My first memory of the word Kathmandu came from a Bob Segar song playing on the radio in 1977. “I think I’m goin’ to Kat-man-du” he shouted, I mean sang….I couldn’t have known then that one day I actually would visit Kathmandu many times during a month-long visit to Nepal.
Thamel is a touristy area in Kathmandu, and brick, dirt, and broken pavement form the streets. The streets seem the right width to handle one-way traffic only, but traffic flows both ways. Somehow all the bikes, rickshaws, motorcycles, taxi cars, trekkers’ vans and pedestrians share the roads.
As a pedestrian…
I quickly noticed the lack of street signs and so I memorized various buildings and landmarks to learn the lay of the land. While I’m a lover a maps, sometimes it is simply a richer experience to explore without assistance. And I’m not sure maps would have been that helpful anyway!
On one street corner I saw a one-hour laundry, and I nicknamed another “the Gurkha knife corner”. That nickname would later be a mistake because the street vendor who sold the Gurkha knives was not always there! The Barnes and Noble corner was an unfortunate landmark because I prefer to see local, not American, businesses in foreign lands.
It was still daylight when I first saw Old Tibet Road. Someone told me that people used to just “walk down that road to get to Tibet”, hence the obvious name, but I don’t know if the name was official or not. Old Tibet Road had hundreds of fantastic shops and street vendors. Cows, chickens, mangy dogs and dirty children roamed and people hawked colorful spices and beautiful handicrafts. I knew I would have to return to explore more of the exciting street activity. This place was cool!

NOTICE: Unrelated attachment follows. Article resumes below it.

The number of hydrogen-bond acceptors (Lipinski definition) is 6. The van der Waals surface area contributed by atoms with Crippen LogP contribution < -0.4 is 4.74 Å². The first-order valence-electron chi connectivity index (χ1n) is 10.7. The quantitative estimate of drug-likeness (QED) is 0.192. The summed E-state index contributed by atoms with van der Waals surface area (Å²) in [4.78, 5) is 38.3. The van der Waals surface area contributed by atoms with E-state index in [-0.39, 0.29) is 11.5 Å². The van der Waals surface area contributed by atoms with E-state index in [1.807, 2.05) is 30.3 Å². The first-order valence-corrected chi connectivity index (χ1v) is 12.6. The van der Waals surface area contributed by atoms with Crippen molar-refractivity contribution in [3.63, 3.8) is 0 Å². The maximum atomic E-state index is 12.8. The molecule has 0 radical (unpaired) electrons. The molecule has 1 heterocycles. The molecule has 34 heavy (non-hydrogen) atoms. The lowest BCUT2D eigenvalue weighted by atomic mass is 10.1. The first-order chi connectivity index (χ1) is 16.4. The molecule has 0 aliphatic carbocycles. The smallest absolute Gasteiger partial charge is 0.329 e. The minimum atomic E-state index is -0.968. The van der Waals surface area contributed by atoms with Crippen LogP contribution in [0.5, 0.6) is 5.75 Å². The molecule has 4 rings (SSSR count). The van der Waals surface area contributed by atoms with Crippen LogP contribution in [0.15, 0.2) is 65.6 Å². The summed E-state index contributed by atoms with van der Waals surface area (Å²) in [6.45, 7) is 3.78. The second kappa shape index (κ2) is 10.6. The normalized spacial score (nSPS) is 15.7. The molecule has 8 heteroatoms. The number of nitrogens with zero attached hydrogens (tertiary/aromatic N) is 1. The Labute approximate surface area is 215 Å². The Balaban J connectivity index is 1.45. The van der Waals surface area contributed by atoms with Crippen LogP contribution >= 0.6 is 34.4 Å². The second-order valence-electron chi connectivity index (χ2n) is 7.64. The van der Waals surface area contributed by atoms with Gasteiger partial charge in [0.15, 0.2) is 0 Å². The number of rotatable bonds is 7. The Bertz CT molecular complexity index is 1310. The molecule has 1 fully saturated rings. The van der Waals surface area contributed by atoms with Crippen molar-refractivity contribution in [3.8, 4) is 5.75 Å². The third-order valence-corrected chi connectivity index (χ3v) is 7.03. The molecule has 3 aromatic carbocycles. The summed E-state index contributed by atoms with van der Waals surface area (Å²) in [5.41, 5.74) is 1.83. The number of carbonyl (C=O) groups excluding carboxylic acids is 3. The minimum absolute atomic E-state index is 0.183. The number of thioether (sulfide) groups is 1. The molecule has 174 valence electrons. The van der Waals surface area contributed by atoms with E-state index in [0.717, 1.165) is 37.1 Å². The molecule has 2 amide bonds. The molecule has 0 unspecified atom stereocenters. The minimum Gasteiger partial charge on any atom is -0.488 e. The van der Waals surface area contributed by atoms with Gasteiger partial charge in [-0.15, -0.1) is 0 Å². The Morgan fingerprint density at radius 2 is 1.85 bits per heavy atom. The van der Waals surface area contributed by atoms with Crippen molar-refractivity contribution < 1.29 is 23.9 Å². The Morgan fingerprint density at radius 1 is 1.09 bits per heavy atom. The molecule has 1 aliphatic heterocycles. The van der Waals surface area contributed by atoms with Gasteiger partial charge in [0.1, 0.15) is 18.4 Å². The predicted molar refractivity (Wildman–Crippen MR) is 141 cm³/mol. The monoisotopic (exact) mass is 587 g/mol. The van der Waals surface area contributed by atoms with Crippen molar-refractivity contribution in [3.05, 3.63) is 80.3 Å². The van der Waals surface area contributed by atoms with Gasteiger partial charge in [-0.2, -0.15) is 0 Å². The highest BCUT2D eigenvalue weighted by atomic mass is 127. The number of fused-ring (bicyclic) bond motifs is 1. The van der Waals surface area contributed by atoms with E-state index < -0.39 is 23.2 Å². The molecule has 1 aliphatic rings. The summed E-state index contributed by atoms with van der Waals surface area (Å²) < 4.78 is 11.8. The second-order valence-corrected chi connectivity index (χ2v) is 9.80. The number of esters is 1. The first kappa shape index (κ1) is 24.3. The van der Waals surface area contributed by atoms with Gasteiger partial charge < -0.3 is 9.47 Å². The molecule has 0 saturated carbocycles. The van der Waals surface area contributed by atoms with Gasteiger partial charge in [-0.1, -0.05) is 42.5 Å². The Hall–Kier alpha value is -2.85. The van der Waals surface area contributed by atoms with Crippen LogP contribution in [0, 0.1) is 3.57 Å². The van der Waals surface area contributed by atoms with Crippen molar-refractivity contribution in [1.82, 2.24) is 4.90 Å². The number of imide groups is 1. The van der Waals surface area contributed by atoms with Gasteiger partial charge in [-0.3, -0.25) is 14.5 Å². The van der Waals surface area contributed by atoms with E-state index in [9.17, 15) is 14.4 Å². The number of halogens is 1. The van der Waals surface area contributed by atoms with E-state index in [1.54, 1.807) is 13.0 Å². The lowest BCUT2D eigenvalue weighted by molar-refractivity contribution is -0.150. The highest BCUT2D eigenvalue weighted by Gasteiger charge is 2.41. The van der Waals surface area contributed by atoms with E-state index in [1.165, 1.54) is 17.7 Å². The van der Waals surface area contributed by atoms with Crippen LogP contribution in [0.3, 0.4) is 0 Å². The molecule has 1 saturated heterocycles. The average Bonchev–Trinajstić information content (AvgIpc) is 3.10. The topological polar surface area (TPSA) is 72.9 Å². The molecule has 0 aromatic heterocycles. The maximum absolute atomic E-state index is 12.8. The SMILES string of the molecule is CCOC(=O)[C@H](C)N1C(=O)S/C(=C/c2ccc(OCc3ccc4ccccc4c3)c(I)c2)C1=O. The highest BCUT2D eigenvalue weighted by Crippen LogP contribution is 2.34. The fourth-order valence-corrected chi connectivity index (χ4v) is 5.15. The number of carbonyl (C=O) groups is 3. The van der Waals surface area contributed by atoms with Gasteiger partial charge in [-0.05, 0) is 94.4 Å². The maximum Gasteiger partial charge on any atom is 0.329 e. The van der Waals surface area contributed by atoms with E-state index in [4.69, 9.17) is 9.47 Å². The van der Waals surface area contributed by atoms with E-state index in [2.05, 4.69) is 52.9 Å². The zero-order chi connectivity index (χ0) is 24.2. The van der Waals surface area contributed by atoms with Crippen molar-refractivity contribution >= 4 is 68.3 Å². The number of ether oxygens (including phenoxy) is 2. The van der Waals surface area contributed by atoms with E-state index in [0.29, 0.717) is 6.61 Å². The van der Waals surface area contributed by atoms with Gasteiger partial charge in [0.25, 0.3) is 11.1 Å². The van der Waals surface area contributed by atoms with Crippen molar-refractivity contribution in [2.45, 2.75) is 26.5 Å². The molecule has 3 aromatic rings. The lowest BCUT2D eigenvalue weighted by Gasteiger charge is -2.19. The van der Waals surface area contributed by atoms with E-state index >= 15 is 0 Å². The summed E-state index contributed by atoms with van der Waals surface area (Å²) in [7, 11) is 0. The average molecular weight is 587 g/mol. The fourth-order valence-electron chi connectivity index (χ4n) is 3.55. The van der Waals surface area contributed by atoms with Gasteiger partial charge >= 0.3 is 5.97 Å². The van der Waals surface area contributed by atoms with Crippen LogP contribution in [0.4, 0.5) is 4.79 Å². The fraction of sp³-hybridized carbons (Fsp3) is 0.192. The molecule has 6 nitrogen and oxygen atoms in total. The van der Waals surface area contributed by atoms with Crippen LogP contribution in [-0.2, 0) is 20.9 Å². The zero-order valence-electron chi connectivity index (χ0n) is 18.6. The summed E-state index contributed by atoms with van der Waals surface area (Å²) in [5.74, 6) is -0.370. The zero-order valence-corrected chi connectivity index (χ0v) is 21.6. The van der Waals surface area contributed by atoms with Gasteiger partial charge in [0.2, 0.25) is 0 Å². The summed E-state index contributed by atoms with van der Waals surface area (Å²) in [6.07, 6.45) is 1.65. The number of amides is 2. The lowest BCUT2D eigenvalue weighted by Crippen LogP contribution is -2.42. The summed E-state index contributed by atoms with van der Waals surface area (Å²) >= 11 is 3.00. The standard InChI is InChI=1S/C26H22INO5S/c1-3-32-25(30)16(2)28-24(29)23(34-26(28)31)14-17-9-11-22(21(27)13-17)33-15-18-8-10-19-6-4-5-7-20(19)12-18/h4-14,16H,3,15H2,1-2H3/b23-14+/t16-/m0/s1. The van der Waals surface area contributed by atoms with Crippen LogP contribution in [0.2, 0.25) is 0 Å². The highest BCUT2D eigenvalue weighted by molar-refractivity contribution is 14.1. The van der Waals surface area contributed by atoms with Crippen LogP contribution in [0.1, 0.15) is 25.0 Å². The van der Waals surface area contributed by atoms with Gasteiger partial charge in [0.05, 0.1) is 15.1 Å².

When I returned about 8:30 later that night, a mass exodus of vendors was in progress as they were breaking down their stalls and going home for the night. Such hustle and bustle. The stalls reminded me of trade show booths, each reserved as a space from which to display and sell one’s widgets. Vendors left trash and food scraps in the road. Meandering cows ate the cabbage scraps. Children warmed their hands over a small burning pile of trash in the street. Streets became dark without street lights.
People were very friendly and I felt very safe, even though it was obvious my friend and I were not Nepalese. A group of about twenty men, sitting on a small ground level stage area, played musical instruments and sang. I smiled and gestured with my camera and they readily allowed me to photograph them. Others volunteered to pose for a picture, and at times beggars or sellers of hashish followed me. I learned that by looking them square in the eye, smiling, and saying “Namaste,” they would wander off.
Some buildings that looked like apartments did not have glass in the window openings. Dozens of black telephone and electrical wires hung from balconies and wood or metal poles, and I did my best to not walk underneath them. I removed my shoes explored an ancient, plain Hindu shrine, where one man removed flowers for the night and another sat cross-legged on the ground and prayed.
Since all the people had scattered and it really was too dark to see much, I wandered into a Nepalese disco at the UPS corner. I enjoyed a cold “Mt Everest” beer (my favorite) while I watched two costumed dancers and five musicians perform ‘story telling’ on a small stage. Only men danced on the dance floor, and occasionally a single man would dance alone, with easy, graceful rhythmic swaying.
Back at Hotel Vaishali, the electricity was partially down so I skipped the elevator and climbed three flights to my room. It had been such an exciting night! I had spent hours exploring Kathmandu, watching people, glimpsing how they live and simply absorbing the sights and sounds. My roommate Maryanne was glad to see me and wanted to hear all about my cool Kathmandu adventures. I had much to share.